The liberalization of emerging market countries offers new opportunities for investors to increase their diversification and profit. Economic liberalization refers to a country that is “opening up” to the rest of the world regarding trade, regulation, taxation, and other areas that generally affect business in the country.
Generally, you can determine how economically liberalized a country is by how easy it is to invest and do business in that country. All the developed countries (of the first world) have already gone through this process of liberalization, whereas emerging countries must undergo a series of changes. Here are five effects of the liberalization of countries.
Key points to remember
- Economic liberalization is generally seen as a beneficial and desirable process for developing countries.
- The underlying objective of economic liberalization is to have unrestricted capital flowing in and out of the country, stimulating economic growth and efficiency.
- After liberalisation, a country will benefit politically from the stability induced by foreign investments, which almost function like a board of directors for the emerging country.
- These countries are considered high risk in their early stages, but this does not discourage large investments from institutional investors who want to get in first.
1. Removal of barriers to international investment
Investing in emerging countries can sometimes be an impossible task if the country you are investing in has several barriers to entry. These barriers can include tax lawsrestrictions on foreign investment, legal problems and accounting regulations, which make it difficult or impossible to enter the country.
The process of economic liberalization begins with the relaxation of these barriers and the relinquishment of some control over the orientation of the economy towards the private sector. This often involves some form of corporate deregulation and privatization.
2. Unlimited capital flow
The main objectives of economic liberalization are the free movement of capital between nations and the efficient allocation of resources and competitive advantages. This is usually done by reducing protectionist policies, such as tariffs, trade laws, and other trade barriers.
One of the main effects of this increased inflow of capital into the country is that it is cheaper for companies to access capital from investors. A lower capital cost enables companies to undertake profitable projects that they might not have been able to achieve with a higher cost of capital before liberalisation, resulting in higher growth rates.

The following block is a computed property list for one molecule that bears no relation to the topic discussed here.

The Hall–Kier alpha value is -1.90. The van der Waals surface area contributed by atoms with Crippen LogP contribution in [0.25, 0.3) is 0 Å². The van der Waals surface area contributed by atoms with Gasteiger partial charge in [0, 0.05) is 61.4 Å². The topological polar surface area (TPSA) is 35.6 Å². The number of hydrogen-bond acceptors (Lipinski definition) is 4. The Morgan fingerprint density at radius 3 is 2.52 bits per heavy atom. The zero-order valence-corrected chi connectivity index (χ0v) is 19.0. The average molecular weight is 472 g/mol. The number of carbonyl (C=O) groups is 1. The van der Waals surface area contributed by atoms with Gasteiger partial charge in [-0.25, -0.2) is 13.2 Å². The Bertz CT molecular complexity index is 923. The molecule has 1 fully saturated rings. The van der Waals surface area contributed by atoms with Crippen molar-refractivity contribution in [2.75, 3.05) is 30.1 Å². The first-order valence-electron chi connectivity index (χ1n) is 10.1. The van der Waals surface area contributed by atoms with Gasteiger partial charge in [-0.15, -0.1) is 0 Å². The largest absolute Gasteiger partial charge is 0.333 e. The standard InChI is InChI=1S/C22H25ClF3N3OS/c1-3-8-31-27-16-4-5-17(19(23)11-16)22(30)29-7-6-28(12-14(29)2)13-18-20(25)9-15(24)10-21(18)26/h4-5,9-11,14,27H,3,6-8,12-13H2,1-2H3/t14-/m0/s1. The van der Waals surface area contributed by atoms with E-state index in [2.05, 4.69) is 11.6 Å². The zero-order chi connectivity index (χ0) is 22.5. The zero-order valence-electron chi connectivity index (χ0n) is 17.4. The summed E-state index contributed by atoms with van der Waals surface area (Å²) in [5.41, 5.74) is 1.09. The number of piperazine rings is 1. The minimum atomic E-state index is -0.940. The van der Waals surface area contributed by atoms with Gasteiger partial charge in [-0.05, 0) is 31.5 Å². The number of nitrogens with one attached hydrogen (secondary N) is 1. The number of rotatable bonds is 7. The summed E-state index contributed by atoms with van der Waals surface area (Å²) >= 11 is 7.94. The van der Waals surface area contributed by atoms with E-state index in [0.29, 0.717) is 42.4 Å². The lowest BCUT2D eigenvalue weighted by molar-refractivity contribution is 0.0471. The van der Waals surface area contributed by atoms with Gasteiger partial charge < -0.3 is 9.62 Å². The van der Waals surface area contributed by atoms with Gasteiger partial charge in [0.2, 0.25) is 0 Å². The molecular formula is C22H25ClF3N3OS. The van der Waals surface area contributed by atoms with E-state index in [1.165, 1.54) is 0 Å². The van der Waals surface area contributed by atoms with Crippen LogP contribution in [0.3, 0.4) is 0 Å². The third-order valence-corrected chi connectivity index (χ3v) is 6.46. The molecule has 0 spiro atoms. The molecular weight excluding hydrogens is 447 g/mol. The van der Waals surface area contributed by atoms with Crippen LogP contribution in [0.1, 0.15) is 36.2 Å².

3. Stock market appreciation
In general, when a country liberalizes, stock Exchange the values also go up.Fund managers and investors are always on the lookout for new profit opportunities. The situation is similar in nature to the anticipation and flow of money in a initial public offering (IPO).
When an entire country becomes available for investment, it tends to experience a windfall of foreign investment.
A private company previously inaccessible to investors that suddenly becomes available usually causes a similar situation. Evaluation and the cash flow model. However, like an IPO, the initial enthusiasm also eventually wanes and returns become more normal and more in line with fundamentals.
4. Political risk reduction
Liberalization reduces Political risk to investors. For the government to continue to attract more foreign investment, areas other than those mentioned above also need to be strengthened. These are areas that support and promote the willingness to do business in the country, such as a strong legal basis for resolving disputes, fair and enforceable contract laws, property laws and others that enable businesses and investors to operate with confidence.
As such, government bureaucracy is a common target to be streamlined and improved as part of the liberalization process. All of these changes combined reduce political risk for investors, and this lower level of risk is also part of the reason why the liberalized country’s stock market rises once the barriers are lifted.
5. Diversification for investors
Investors can benefit from the possibility of investing part of their portfolio in a asset class. In general, the correlation between developed countries like the United States and underdeveloped or emerging countries is relatively low. Although the overall emerging country risk itself may be above average, adding a low-correlation asset to your portfolio can reduce your portfolio’s overall risk profile.
However, it should be distinguished that even if the correlation may be low as a country liberalizes, the correlation may actually increase over time. A high degree of integration can also lead to an increase contagion risk, ie the risk that crises occurring in different countries will cause crises in the country of origin.
This is exactly what happened in the financial crisis which began in 2007-2008. Weaker EU countries (like Greece) began to develop serious financial problems which quickly spread to other EU members.In this case, investing in several different EU member countries would not have brought much diversification benefit, as the high level of economic integration among EU members have increased correlations and contagion risks for the investor.
Economic liberalization is generally seen as a beneficial and desirable process for emerging and developing countries. The underlying objective is to have unrestricted capital flowing in and out of the country to drive growth and efficiency in the home country. It is the post-liberalization effects that should be of interest to investors as they may offer new opportunities for diversification and profit.